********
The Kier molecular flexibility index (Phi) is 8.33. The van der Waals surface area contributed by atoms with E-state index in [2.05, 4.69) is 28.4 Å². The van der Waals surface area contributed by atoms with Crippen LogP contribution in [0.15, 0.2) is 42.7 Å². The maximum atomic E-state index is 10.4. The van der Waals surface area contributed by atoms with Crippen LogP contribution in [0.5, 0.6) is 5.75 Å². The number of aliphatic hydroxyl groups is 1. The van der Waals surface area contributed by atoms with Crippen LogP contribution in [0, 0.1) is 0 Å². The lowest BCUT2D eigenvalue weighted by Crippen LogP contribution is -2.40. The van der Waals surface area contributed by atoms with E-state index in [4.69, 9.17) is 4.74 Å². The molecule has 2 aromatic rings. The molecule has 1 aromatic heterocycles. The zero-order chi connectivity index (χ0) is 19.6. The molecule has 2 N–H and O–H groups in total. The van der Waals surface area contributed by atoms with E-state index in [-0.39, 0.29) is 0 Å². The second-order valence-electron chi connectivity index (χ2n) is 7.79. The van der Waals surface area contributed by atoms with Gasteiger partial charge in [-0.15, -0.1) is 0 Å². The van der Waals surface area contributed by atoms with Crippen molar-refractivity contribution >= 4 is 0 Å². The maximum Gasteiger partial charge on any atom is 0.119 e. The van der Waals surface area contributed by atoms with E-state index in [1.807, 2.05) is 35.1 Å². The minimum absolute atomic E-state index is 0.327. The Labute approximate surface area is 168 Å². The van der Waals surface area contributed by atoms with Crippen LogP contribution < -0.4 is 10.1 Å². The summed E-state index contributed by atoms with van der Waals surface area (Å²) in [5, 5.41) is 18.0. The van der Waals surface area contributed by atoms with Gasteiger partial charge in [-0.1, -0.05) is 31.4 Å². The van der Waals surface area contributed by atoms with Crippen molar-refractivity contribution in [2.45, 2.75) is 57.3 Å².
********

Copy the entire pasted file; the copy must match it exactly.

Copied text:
The Kier molecular flexibility index (Phi) is 8.33. The van der Waals surface area contributed by atoms with E-state index in [2.05, 4.69) is 28.4 Å². The van der Waals surface area contributed by atoms with Crippen LogP contribution in [0.15, 0.2) is 42.7 Å². The maximum atomic E-state index is 10.4. The van der Waals surface area contributed by atoms with Crippen LogP contribution in [0.5, 0.6) is 5.75 Å². The number of aliphatic hydroxyl groups is 1. The van der Waals surface area contributed by atoms with Crippen LogP contribution in [0, 0.1) is 0 Å². The lowest BCUT2D eigenvalue weighted by Crippen LogP contribution is -2.40. The van der Waals surface area contributed by atoms with E-state index in [4.69, 9.17) is 4.74 Å². The molecule has 2 aromatic rings. The molecule has 1 aromatic heterocycles. The zero-order chi connectivity index (χ0) is 19.6. The molecule has 2 N–H and O–H groups in total. The van der Waals surface area contributed by atoms with E-state index in [-0.39, 0.29) is 0 Å². The second-order valence-electron chi connectivity index (χ2n) is 7.79. The van der Waals surface area contributed by atoms with Gasteiger partial charge in [-0.15, -0.1) is 0 Å². The van der Waals surface area contributed by atoms with Crippen molar-refractivity contribution >= 4 is 0 Å². The maximum Gasteiger partial charge on any atom is 0.119 e. The van der Waals surface area contributed by atoms with E-state index in [1.807, 2.05) is 35.1 Å². The minimum absolute atomic E-state index is 0.327. The Labute approximate surface area is 168 Å². The van der Waals surface area contributed by atoms with Crippen LogP contribution < -0.4 is 10.1 Å². The summed E-state index contributed by atoms with van der Waals surface area (Å²) in [5, 5.41) is 18.0. The van der Waals surface area contributed by atoms with Gasteiger partial charge in [-0.1, -0.05) is 31.4 Å². The van der Waals surface area contributed by atoms with Crippen molar-refractivity contribution in [2.45, 2.75) is 57.3 Å².